Study Notes - Changes Around us Class 6 Notes | EduRev

Science Class 6

Class 6 : Study Notes - Changes Around us Class 6 Notes | EduRev

The document Study Notes - Changes Around us Class 6 Notes | EduRev is a part of the Class 6 Course Science Class 6.
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Every day, we see different types of changes around us, like day turning into night, the season changing from winter to summer, melting of ice to water, cooking of food, and so on. Changes take place around us all the time. However, all changes are the same. We get back the original substance in some, and can't get them back in others. 

Can all Changes always be Reversed?

Any difference in the size or shape of an object is referred to as a change.

Changes are either reversible or irreversible.

A reversible change is a change that can be undone or reversed.

  • Melting is an example of a reversible change.
  • Boiling, evaporation and condensation are all examples of reversible changes.
  • For example, if you could capture all the steam that is made when a kettle boils, you could turn it back into water by cooling it.
  • Some other examples of reversible changes are the melting of ice, folding paper and blowing a balloon.
  • A blacksmith changes a piece of iron into different tools. For that, a piece of iron is heated to red hot. This also softens it. It is then beaten into the desired shape. It is a reversible change.

An irreversible change is a permanent change that cannot be undone. In an irreversible change, new substances are formed.

  • The cake batter is made from eggs, flour, sugar and butter. Once the cake has been baked, you cannot get the ingredients back.
  • Heating a substance can cause an irreversible change.
  • Cooking is another example. We cannot get back the substances that we originally started with
  • Mixing substances can also cause an irreversible change.

Study Notes - Changes Around us Class 6 Notes | EduRevFig: CookingFor example, when vinegar is mixed with the bicarbonate of soda, you can observe the release of carbon dioxide gas in the form of bubbles. Again, here, we cannot get back the original substances.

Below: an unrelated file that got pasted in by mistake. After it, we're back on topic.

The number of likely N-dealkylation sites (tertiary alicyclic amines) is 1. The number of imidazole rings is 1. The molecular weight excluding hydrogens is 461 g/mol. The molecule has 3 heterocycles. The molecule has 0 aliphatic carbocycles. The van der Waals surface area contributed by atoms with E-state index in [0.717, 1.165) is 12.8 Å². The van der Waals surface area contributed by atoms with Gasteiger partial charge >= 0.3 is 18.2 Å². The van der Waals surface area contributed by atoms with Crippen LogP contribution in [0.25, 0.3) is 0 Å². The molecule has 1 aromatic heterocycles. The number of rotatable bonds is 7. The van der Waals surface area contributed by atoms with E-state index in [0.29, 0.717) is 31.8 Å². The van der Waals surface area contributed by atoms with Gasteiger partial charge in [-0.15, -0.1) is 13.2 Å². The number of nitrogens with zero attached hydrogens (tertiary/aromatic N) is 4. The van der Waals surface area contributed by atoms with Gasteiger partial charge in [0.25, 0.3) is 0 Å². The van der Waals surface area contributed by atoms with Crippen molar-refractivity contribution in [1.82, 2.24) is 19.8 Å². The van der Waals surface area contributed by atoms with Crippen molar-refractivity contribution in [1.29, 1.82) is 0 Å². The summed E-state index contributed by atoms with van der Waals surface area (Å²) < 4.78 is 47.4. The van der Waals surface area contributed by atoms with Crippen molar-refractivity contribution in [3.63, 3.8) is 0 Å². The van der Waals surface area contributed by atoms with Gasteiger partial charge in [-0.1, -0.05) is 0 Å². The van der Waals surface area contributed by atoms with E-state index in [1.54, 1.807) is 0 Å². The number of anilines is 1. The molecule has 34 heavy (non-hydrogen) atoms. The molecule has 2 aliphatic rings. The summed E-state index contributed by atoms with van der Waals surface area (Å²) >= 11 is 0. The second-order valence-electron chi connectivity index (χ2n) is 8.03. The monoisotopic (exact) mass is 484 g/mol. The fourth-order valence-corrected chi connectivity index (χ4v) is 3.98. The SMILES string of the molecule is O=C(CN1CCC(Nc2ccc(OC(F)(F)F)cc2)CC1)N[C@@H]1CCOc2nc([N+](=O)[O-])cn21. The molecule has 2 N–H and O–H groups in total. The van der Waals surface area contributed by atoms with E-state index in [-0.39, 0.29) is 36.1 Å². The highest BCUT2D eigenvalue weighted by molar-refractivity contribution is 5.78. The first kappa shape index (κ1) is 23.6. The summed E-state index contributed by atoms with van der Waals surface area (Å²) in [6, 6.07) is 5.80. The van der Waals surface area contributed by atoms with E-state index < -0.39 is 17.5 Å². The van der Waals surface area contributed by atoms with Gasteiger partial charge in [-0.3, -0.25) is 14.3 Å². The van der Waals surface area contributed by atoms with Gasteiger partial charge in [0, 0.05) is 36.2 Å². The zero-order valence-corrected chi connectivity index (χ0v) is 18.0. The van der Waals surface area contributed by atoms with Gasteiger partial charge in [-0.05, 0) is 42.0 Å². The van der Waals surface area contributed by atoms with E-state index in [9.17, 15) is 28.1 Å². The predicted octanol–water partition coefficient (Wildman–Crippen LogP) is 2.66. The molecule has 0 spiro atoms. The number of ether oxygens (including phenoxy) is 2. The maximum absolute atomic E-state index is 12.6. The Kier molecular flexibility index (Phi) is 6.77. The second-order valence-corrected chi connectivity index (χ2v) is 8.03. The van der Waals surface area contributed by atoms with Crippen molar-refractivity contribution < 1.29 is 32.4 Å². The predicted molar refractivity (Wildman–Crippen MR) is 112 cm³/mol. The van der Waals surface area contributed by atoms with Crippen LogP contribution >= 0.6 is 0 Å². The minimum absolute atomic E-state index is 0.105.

• Some other examples of irreversible changes are the digestion of food and the heating of limestone.
  • The burning of wood is also an irreversible change. Once wood is burned, it changes to ash, and we cannot get back the wood again.

Finally, our growth itself, as you can see, is an irreversible change.

Could there be Other Ways to Change?

Expansion and Contraction

When the temperature increases, the particle of a substance expands or becomes loose. When this happens, the material is said to undergo expansion.

When the temperature decreases, the particles of the substance contract or become tight. When this happens, the material is said to undergo contraction.

The amount of expansion or contraction varies in solids, liquids and gases.

There are physical changes that take place when a substance or material moves from one state of matter to another.

Water is a classic example as it can exist as either solid, liquid or gas.

Water at very low temperatures exists as a solid known as ice. On applying heat or increasing the temperature, the ice ‘melts’ to form water. The physical change when a solid changes to a liquid is called melting.

If we keep increasing the temperature, the water now starts to boil until it fully becomes water vapour. The physical change when a liquid changes to gas is called evaporation.

To get back the water from water vapour, it is possible by condensation – a physical change where the gas changes to a liquid. This is possible by lowering the temperature.

Study Notes - Changes Around us Class 6 Notes | EduRevChanges in States of Matter

Anomalous Expansion of Water

Water on cooling contracts up to 4∘C. On further cooling, up to 0∘C, water expands rather than contracting with a decrease in temperature. This means that as the temperature decreases from 4∘C to 0∘C, water expands. This behaviour is called the anomalous expansion of water.

Burning

Burning is an irreversible change where a substance burns to produce new material. These new materials are ash and some gases.

For example. paper is burnt to produce ash, which is different from paper in terms of appearance and properties.

Separation

The separation of the components of a mixture or an impure substance is carried out for the following purposes:

  • To remove the unuseful or harmful component.
  • To obtain the useful component.
  • To remove impurities for getting a pure sample.
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